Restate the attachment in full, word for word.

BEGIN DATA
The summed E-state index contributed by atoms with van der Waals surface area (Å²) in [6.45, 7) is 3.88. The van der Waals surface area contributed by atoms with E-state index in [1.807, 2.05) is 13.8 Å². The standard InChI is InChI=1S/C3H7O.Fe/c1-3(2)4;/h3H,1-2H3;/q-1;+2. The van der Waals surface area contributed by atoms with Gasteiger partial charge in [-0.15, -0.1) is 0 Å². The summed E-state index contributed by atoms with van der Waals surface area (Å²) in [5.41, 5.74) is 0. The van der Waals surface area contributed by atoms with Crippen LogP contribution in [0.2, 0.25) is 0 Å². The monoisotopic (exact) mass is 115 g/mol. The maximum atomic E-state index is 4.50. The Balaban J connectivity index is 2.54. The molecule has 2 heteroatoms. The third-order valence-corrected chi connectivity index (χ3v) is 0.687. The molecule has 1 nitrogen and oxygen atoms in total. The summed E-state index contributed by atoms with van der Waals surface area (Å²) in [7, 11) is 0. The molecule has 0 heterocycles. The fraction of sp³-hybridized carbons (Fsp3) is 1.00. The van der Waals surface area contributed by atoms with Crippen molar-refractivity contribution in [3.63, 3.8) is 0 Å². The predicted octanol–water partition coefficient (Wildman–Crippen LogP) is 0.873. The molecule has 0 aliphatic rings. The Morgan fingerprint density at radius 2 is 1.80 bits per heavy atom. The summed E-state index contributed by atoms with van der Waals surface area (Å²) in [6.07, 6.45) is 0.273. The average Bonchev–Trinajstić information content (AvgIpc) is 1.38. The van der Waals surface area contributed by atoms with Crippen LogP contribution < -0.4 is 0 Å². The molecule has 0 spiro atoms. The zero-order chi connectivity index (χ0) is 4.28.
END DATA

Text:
The summed E-state index contributed by atoms with van der Waals surface area (Å²) in [6.45, 7) is 3.88. The van der Waals surface area contributed by atoms with E-state index in [1.807, 2.05) is 13.8 Å². The standard InChI is InChI=1S/C3H7O.Fe/c1-3(2)4;/h3H,1-2H3;/q-1;+2. The van der Waals surface area contributed by atoms with Gasteiger partial charge in [-0.15, -0.1) is 0 Å². The summed E-state index contributed by atoms with van der Waals surface area (Å²) in [5.41, 5.74) is 0. The van der Waals surface area contributed by atoms with Crippen LogP contribution in [0.2, 0.25) is 0 Å². The monoisotopic (exact) mass is 115 g/mol. The maximum atomic E-state index is 4.50. The Balaban J connectivity index is 2.54. The molecule has 2 heteroatoms. The third-order valence-corrected chi connectivity index (χ3v) is 0.687. The molecule has 1 nitrogen and oxygen atoms in total. The summed E-state index contributed by atoms with van der Waals surface area (Å²) in [7, 11) is 0. The molecule has 0 heterocycles. The fraction of sp³-hybridized carbons (Fsp3) is 1.00. The van der Waals surface area contributed by atoms with Crippen molar-refractivity contribution in [3.63, 3.8) is 0 Å². The predicted octanol–water partition coefficient (Wildman–Crippen LogP) is 0.873. The molecule has 0 aliphatic rings. The Morgan fingerprint density at radius 2 is 1.80 bits per heavy atom. The summed E-state index contributed by atoms with van der Waals surface area (Å²) in [6.07, 6.45) is 0.273. The average Bonchev–Trinajstić information content (AvgIpc) is 1.38. The van der Waals surface area contributed by atoms with Crippen LogP contribution < -0.4 is 0 Å². The molecule has 0 spiro atoms. The zero-order chi connectivity index (χ0) is 4.28.